• Community support: Disney Infinity has enjoyed a large and dedicated fanbase that has grown into a large and active online community, sharing their Toybox creations and gameplay with eachother. There are prominent examples of MMORPGs that have survived long after the developers abandoned them and ceased to provide support because a dedicated fanbase was present who were willing to and able to take over the task of providing support for, and management of, the project. Such examples of this are Star Wars Galaxies and Ultima Online. I wonder if this may be something Disney would allow fans to do? (I doubt it).
  • Collectors market: As mentioned, although Disney Infinity was primarily marketed towards children, many of the consumers were adults and teenagers. A large part of the adult market for Disney Infinity showed more interest in the figures as collectibles. In fact, similarly to Amiibo figures, there are many collectors who buy them solely for that purpose and not to play with them. This is very likely to continue to be a driving force for legacy sales of Disney Infinity merchandise. We may find in the near future a plummeting in retail value of Disney Infinity products as vendors seek to clear their stock, followed not too long after by an increase in the average online selling price as collectors bring up the value.
  • Future projects: Although very unlikely, Disney may in future decide to undertake a similar project project through licensing with an external developer such as they have done so with Star Wars: Battlefront being produced by Electronic Arts. Could this mean, for example, Star Wars and/or Marvel additions to the Lego Dimensions series licensed by Disney in the future?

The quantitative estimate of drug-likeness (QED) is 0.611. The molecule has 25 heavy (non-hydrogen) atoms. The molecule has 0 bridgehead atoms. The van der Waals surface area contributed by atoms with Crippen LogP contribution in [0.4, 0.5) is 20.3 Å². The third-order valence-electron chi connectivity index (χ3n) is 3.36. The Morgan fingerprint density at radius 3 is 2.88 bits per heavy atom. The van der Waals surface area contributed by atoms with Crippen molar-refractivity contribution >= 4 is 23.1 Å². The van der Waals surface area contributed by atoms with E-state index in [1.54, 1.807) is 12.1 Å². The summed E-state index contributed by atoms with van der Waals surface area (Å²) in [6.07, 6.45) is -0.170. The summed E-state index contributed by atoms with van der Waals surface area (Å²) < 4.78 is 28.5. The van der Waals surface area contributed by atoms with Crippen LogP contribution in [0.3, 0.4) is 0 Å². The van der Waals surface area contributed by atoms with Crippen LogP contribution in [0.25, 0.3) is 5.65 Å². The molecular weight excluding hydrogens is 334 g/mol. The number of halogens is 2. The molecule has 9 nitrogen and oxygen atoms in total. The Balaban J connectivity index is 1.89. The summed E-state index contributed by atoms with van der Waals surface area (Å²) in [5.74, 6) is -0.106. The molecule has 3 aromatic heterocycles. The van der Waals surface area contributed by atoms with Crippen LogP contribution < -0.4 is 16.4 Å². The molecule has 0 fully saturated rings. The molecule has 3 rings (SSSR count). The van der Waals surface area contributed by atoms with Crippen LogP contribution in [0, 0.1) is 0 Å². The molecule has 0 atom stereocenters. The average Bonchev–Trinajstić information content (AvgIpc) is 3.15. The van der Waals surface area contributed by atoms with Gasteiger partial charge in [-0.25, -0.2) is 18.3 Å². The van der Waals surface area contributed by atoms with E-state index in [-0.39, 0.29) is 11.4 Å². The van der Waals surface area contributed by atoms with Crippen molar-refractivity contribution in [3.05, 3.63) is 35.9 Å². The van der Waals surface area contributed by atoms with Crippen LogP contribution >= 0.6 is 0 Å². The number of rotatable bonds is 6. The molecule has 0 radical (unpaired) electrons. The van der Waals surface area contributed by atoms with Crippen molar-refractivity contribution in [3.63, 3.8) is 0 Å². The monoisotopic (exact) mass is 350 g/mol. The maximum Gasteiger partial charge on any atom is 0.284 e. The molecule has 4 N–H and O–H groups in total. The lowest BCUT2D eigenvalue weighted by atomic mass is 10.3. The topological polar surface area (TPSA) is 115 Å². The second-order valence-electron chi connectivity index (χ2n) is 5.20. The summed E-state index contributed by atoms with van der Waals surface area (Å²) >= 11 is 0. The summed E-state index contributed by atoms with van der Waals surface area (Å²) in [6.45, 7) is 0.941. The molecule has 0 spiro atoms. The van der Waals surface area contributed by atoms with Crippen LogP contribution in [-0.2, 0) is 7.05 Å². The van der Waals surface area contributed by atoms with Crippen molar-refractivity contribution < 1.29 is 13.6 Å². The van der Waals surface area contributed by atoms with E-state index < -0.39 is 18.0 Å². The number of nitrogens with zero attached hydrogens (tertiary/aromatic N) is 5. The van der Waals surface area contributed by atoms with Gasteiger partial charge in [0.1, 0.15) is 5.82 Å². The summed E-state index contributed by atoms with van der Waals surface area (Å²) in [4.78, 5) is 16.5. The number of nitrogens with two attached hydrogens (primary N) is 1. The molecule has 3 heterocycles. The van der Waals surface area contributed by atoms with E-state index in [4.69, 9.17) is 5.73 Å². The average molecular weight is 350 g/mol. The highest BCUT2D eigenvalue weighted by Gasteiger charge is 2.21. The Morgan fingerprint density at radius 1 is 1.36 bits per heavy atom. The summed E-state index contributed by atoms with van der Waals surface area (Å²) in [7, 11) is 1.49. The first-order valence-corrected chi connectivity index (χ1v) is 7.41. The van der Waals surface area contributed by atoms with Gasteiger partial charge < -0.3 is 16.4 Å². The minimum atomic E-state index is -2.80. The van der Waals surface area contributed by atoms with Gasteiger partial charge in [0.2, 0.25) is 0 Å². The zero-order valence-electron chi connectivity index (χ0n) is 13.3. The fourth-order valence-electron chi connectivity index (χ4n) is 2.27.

• Impact on similar products: Many people have speculated that the demise of Disney Infinity may be an indication that it has lost out to its competitors, namely Nintendo Amiibo, Lego Dimensions and Skylanders. However, I believe it is more likely that these franchises are likely also undergoing difficult times. In the case of Nintendo and its Amiibo range, the primary consumer has largely been the collectors market as opposed to people buying the items as gaming products to play with. This has also been the case to a lesser extent with Disney Infinity. Time will tell if any of Disney’s competitors also manage to stand the test of time and make the format profitable.

What are your thoughts on this news and any of the impacts this will have in the future? Or how it affects other similar gaming products? Please comment below.

Please leave a comment below, share this post and follow my social media channels for more content. Thank you.

2 Comments

  • firstnk 30th May 2016 at 5:29 pm

    Such an interesting review you made here. I really think it’s because Disney has lost out to competitors.

    • cdbrosnan 30th May 2016 at 6:23 pm

      Thanks. I agree – I believe that specifically they failed to target an appropriate audience. Children of the age that Disney Infinity would have most likely appealed to on a large scale are perhaps less likely to be interested in gaming. Also Disney may have came into the “toys-to-life” gaming genre a little too late considering that Skylanders already had dominated the genre before they entered it with Infinity.

Leave a Comment